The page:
hydroelectric project proposed on upper St. John River in Maine, was halted
by the discovery of the Furbish lousewort, a plant previously believed
to be extinct.
The massive Dickey-Lincoln Dam, a $227 million hydroelectric project proposed on upper St. John River, is halted by the discovery of the Furbish lousewort, a plant believed to be extinct.
All of the examples cited by the blogs and Barrie are like that, bland factual statements that might might have justified a footnote in a term paper but that fall far short of the kind of plagiarism that most readers associate with the word. Serious journalistic and scholarly plagiarism is the outright copying of ideas, points of view and prose that were the creations of another author. The plagiarism that got Ward Churchill in trouble, as well as New York Times reporter Jason Blair, historians Doris Kearns and Stephen Ambrose and even Harvard law professor Lawrence Tribe, are different in kind. These would all sustain charges of copyright infringement, because what has been appropriated are the unique and personal creations of the original authors. The reporter who wrote about the Furbish lousewort would be laughed out of court if he tried to collect damages from Coulter. Even if it was intentional, copying such a sentence is what the law calls de minimis too trivial to matter.
Never ones to pay attention to matters of proportion, the Coulter-bashers took their “discovery” to ridiculous lengths. MSNBC gadfly Keith Olberman gleefully pointed out that Coulter had condemned Jason Blair in stinging terms, as if Coulter’s cribbing of a few factual snippets from news stories was on the same level of dishonesty as Blair’s blatantly fraudulent reporting. All ethical violations are not equally serious or reprehensible. Is the use of a few pedestrian and factual sentences from other sources plagiarism? I suppose so, though it is by far the least offensive and harmful variety of it imaginable. A better term would be laziness, I think, but even as low-wattage plagiarism, the conduct in no way implicates the integrity of a writer in the way that true plagiarism does. Coulter, by lightly adapting or copying such sentences, steals nothing of any value to the writer. The obvious objective was to save time, the mere seconds it would take to devise and type a new sentence with similar content, not hours of research or days of developing an original idea or argument. When a borrowed sentence is so basic that even its author would be hard-pressed to recognize it, the “plagiarism” is so technical that it approaches the vanishing point.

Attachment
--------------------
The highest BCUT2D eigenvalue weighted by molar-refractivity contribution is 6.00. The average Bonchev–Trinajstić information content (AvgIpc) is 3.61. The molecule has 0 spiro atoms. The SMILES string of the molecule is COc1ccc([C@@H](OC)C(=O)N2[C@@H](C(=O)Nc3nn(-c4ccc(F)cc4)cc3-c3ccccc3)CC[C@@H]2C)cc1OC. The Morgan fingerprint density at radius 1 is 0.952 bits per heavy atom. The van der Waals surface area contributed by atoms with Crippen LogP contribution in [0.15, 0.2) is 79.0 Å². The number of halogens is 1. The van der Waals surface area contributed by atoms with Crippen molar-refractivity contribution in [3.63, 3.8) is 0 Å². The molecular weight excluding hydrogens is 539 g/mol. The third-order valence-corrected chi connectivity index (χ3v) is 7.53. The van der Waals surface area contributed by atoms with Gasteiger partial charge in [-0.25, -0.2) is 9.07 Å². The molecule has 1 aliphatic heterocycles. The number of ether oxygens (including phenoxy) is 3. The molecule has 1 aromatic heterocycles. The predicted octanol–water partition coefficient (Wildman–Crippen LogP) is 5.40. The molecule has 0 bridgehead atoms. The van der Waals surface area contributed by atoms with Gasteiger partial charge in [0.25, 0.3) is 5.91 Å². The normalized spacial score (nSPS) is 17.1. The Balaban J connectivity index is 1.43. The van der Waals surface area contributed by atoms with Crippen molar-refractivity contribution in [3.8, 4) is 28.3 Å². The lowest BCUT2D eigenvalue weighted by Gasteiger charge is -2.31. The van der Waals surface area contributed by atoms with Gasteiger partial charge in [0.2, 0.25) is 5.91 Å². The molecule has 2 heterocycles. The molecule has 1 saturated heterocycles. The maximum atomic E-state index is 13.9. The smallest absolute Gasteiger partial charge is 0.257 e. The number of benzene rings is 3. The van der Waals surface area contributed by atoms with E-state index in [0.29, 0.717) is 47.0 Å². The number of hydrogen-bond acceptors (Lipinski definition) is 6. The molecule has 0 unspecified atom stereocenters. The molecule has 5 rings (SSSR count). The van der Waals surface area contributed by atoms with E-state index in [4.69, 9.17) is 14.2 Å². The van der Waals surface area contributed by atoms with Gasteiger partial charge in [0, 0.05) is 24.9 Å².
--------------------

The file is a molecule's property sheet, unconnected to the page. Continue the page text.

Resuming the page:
Not surprisingly, given these facts, an investigation of Coulter’s writings by the company that syndicates her column exonerated her from any wrongdoing. “There are only so many ways you can rewrite a fact and minimal matching text is not plagiarism,” the editor and president of Universal Press Syndicate said in a statement. [Full disclosure to Mr. Barrie: I lifted most of that last sentence from an AP story. Plagiarism?] True, but the Scoreboard is not prepared to let Coulter entirely off the hook. When she attacks people with wild and uncivil abandon, and makes them the butts of vicious jokes for the amusement of their ideological foes by calling them knaves and fools, she has implicitly agreed to hold herself to a higher standard, indeed, a standard that is impossibly high. She does not deserve much sympathy when her own laziness, sloppiness, or careless scholarship opens her up to attacks, even such specious ones as she is enduring now. Her best course, which she will almost certainly not take, would be to apologize to her readers and the authors whose words she used, admit that she has been careless with attribution in the past, and promise to be more careful.
As for Coulter’s critics who are searching for the silver bullet that will silence her, the ethical thing would be to wait until something comes along that genuinely discredits her. If Coulter doesn’t learn her lesson, it probably will.